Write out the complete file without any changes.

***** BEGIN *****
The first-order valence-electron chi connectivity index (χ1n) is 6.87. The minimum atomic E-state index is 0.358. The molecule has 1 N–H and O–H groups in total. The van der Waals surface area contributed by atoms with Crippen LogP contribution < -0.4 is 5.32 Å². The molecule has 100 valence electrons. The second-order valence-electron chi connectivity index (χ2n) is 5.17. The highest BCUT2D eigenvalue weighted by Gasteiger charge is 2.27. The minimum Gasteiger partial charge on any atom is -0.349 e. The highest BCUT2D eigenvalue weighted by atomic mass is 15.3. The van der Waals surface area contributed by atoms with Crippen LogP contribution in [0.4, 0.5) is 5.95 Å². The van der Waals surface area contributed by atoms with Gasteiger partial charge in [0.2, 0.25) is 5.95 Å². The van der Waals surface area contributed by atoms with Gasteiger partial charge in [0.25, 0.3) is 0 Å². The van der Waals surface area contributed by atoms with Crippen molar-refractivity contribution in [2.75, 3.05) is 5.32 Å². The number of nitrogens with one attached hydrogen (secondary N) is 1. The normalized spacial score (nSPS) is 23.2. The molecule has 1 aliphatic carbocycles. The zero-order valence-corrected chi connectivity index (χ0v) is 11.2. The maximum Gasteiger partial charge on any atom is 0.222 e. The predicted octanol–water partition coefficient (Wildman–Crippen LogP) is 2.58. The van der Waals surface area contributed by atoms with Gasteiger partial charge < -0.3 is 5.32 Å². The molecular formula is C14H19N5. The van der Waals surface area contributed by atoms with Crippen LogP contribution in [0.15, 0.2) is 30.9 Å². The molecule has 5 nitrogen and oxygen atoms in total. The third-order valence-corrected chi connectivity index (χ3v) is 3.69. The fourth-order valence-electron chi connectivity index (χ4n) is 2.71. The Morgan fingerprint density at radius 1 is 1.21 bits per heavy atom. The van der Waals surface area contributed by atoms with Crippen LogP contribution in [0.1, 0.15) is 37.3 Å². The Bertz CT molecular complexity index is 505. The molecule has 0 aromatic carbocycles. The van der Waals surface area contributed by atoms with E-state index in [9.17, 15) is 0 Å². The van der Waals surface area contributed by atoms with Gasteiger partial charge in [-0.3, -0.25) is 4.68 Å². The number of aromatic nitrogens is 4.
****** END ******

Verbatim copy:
The first-order valence-electron chi connectivity index (χ1n) is 6.87. The minimum atomic E-state index is 0.358. The molecule has 1 N–H and O–H groups in total. The van der Waals surface area contributed by atoms with Crippen LogP contribution < -0.4 is 5.32 Å². The molecule has 100 valence electrons. The second-order valence-electron chi connectivity index (χ2n) is 5.17. The highest BCUT2D eigenvalue weighted by Gasteiger charge is 2.27. The minimum Gasteiger partial charge on any atom is -0.349 e. The highest BCUT2D eigenvalue weighted by atomic mass is 15.3. The van der Waals surface area contributed by atoms with Crippen LogP contribution in [0.4, 0.5) is 5.95 Å². The van der Waals surface area contributed by atoms with Gasteiger partial charge in [0.2, 0.25) is 5.95 Å². The van der Waals surface area contributed by atoms with Gasteiger partial charge in [0.25, 0.3) is 0 Å². The van der Waals surface area contributed by atoms with Crippen molar-refractivity contribution in [2.75, 3.05) is 5.32 Å². The number of nitrogens with one attached hydrogen (secondary N) is 1. The normalized spacial score (nSPS) is 23.2. The molecule has 1 aliphatic carbocycles. The zero-order valence-corrected chi connectivity index (χ0v) is 11.2. The maximum Gasteiger partial charge on any atom is 0.222 e. The predicted octanol–water partition coefficient (Wildman–Crippen LogP) is 2.58. The van der Waals surface area contributed by atoms with Gasteiger partial charge < -0.3 is 5.32 Å². The molecular formula is C14H19N5. The van der Waals surface area contributed by atoms with Crippen LogP contribution in [0.15, 0.2) is 30.9 Å². The molecule has 5 nitrogen and oxygen atoms in total. The third-order valence-corrected chi connectivity index (χ3v) is 3.69. The fourth-order valence-electron chi connectivity index (χ4n) is 2.71. The Morgan fingerprint density at radius 1 is 1.21 bits per heavy atom. The van der Waals surface area contributed by atoms with Crippen LogP contribution in [0.1, 0.15) is 37.3 Å². The Bertz CT molecular complexity index is 505. The molecule has 0 aromatic carbocycles. The van der Waals surface area contributed by atoms with E-state index in [9.17, 15) is 0 Å². The van der Waals surface area contributed by atoms with Gasteiger partial charge in [-0.3, -0.25) is 4.68 Å². The number of aromatic nitrogens is 4.